In the I Zefirelli line-up are Luise Catenhusen, recorder; María Carrasco, baroque violin; Jakob Kuchenbuch violoncello, viola da gamba; Tobias Tietze, lute, theorbo, baroque guitar, vihuela; Jeroen Finke, percussion, baritone, and Tilmann Albrecht, harpsichord, percussion.
Tickets for the 6.30pm to 7.30pm concert cost £10 at www.ncem.co.uk/events/i-zefirell. Refreshments will be available.
FROM open-air films to the Proms, Early Music festival connections to Nordic sunshine, Charles Hutchinson’s summer season is in full bloom.
York Light Opera Company in A Night With The Light, Friargate Theatre, Friargate, York, today at 2.30pm and 7.30pm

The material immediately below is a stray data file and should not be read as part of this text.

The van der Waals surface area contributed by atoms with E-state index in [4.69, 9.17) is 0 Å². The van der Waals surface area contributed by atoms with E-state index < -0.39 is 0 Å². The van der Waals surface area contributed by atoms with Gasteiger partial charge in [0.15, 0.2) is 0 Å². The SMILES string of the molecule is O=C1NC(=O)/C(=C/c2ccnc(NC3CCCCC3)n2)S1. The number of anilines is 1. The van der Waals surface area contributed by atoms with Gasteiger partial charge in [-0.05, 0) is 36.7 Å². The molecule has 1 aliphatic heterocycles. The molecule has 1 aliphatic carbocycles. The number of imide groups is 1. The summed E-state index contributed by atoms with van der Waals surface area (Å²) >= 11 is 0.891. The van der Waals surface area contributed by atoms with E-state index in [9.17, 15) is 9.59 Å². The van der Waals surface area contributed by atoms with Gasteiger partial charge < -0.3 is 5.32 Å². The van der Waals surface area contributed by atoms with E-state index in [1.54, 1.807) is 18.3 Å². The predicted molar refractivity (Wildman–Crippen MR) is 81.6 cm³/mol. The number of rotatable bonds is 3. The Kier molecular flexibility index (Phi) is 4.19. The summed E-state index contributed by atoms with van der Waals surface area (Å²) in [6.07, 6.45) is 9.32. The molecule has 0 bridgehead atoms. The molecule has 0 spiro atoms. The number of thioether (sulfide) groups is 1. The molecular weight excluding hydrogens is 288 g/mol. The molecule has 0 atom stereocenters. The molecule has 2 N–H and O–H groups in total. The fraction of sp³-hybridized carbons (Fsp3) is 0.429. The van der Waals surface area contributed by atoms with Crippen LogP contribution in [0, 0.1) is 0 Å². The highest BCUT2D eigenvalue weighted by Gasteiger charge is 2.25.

UNDER the direction of Jonny Holbek and musical direction of Martin Lay, York Light presents a feel-good programme of powerful, funny, emotive and irreverent numbers from favourite musicals and new ones too.
Look forward to songs from Hamilton, Waitress, Wicked, Chicago, Chess, Avenue Q, The Phantom Of The Opera, Les Misérables, The Sound Of Music and plenty more. “Come join us as we have Magic To Do!” say Jonny and Martin. Box office: 01904 655317 or ridinglights.org/a-night-with-the-light/.
Films under the stars: Picturehouse Outdoor Cinema, York Museum Gardens, York, tonight and tomorrow; August 5 to 7, 7.30pm
PICTUREHOUSE, owners of City Screen, York, present two weekends of open-air cinema with a summer vibe.
Tonight’s Grease (Sing-A-Long) (PG) will be followed by tomorrow’s 70th anniversary celebration of Singin’ In The Rain (U).